5The Alchemy of Stock Market Performance

A commonly used measure for evaluating the performance of a company and its management is total shareholder returns (TSR), defined as the percent increase in share price plus the dividend yield over a period of time.1 In fact, in the United States, the Securities and Exchange Commission requires that companies publish in their annual reports their TSR relative to a set of peers over the last five years. That sounds like a good idea: if managers focus on improving TSR to win performance bonuses, then their interests and the interests of their shareholders should be aligned. The evidence shows that this is indeed true over long periods—at a minimum, 10 to 15 years. But TSR measured over shorter periods may not reflect the actual performance of a company, because TSR is heavily influenced by changes in investors’ expectations, not just the company’s performance.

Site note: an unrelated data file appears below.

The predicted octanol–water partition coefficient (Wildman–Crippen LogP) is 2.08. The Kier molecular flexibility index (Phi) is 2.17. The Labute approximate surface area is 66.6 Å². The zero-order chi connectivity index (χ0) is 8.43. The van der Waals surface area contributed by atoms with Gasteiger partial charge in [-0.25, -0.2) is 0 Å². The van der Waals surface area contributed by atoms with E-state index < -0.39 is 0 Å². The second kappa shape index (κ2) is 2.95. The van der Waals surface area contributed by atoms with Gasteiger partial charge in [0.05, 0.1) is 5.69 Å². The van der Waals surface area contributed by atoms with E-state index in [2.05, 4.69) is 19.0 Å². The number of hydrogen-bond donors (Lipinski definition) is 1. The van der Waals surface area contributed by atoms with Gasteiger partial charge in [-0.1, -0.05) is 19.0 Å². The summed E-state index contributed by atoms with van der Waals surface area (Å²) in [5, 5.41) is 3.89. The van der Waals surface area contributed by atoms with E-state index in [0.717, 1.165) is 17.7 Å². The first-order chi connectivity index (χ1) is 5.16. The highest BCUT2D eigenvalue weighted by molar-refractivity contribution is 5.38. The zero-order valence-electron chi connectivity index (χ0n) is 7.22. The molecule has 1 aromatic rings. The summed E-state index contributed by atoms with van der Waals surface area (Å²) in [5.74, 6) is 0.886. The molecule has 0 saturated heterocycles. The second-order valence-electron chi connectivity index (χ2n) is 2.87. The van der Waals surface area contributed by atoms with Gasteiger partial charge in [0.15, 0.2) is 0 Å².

Earning a high TSR is much harder for managers leading an already-successful company than for those leading a company with substantial room for improvement. That’s because a company performing above its peers will attract investors expecting more of the same, pushing up the share price. Managers then must pull off herculean feats of real performance improvement to exceed those expectations and outperform on TSR. We call their predicament the “expectations treadmill.” For high-performing companies, TSR in isolation can unfairly penalize their high performance. Another drawback is ...

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